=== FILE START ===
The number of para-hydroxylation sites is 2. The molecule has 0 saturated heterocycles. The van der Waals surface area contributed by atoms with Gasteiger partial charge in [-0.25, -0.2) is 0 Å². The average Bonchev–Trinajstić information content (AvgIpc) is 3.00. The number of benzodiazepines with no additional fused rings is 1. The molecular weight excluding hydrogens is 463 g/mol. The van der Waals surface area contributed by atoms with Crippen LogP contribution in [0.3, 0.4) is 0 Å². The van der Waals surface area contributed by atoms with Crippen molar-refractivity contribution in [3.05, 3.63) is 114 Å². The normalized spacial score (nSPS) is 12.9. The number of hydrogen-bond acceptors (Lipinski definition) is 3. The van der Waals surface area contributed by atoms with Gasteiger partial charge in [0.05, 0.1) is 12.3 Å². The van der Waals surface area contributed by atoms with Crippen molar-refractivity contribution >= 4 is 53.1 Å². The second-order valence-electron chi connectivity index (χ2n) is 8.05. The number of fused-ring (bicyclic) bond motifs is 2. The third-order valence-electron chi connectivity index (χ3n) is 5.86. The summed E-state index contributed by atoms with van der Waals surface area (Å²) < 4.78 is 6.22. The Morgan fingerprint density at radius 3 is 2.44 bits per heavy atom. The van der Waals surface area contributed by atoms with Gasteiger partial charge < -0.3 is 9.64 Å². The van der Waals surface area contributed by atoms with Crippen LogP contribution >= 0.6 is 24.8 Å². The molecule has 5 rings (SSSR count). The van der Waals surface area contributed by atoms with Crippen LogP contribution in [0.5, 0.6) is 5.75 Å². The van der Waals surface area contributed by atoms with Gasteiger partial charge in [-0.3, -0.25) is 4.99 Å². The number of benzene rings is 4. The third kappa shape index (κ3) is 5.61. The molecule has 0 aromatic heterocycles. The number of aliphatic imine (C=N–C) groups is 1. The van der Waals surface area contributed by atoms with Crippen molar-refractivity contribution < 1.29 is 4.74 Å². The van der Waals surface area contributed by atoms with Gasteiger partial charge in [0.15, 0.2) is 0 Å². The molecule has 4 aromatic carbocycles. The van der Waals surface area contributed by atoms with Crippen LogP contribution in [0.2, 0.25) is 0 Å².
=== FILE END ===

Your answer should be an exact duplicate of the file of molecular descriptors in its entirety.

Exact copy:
The number of para-hydroxylation sites is 2. The molecule has 0 saturated heterocycles. The van der Waals surface area contributed by atoms with Gasteiger partial charge in [-0.25, -0.2) is 0 Å². The average Bonchev–Trinajstić information content (AvgIpc) is 3.00. The number of benzodiazepines with no additional fused rings is 1. The molecular weight excluding hydrogens is 463 g/mol. The van der Waals surface area contributed by atoms with Crippen LogP contribution in [0.3, 0.4) is 0 Å². The van der Waals surface area contributed by atoms with Crippen molar-refractivity contribution in [3.05, 3.63) is 114 Å². The normalized spacial score (nSPS) is 12.9. The number of hydrogen-bond acceptors (Lipinski definition) is 3. The van der Waals surface area contributed by atoms with Gasteiger partial charge in [0.05, 0.1) is 12.3 Å². The van der Waals surface area contributed by atoms with Crippen molar-refractivity contribution >= 4 is 53.1 Å². The second-order valence-electron chi connectivity index (χ2n) is 8.05. The number of fused-ring (bicyclic) bond motifs is 2. The third-order valence-electron chi connectivity index (χ3n) is 5.86. The summed E-state index contributed by atoms with van der Waals surface area (Å²) < 4.78 is 6.22. The Morgan fingerprint density at radius 3 is 2.44 bits per heavy atom. The van der Waals surface area contributed by atoms with Gasteiger partial charge < -0.3 is 9.64 Å². The van der Waals surface area contributed by atoms with Crippen LogP contribution >= 0.6 is 24.8 Å². The molecule has 5 rings (SSSR count). The van der Waals surface area contributed by atoms with Crippen LogP contribution in [0.5, 0.6) is 5.75 Å². The van der Waals surface area contributed by atoms with Gasteiger partial charge in [-0.3, -0.25) is 4.99 Å². The number of benzene rings is 4. The third kappa shape index (κ3) is 5.61. The molecule has 0 aromatic heterocycles. The number of aliphatic imine (C=N–C) groups is 1. The van der Waals surface area contributed by atoms with Crippen molar-refractivity contribution < 1.29 is 4.74 Å². The van der Waals surface area contributed by atoms with Gasteiger partial charge in [0.15, 0.2) is 0 Å². The molecule has 4 aromatic carbocycles. The van der Waals surface area contributed by atoms with Crippen LogP contribution in [0.2, 0.25) is 0 Å².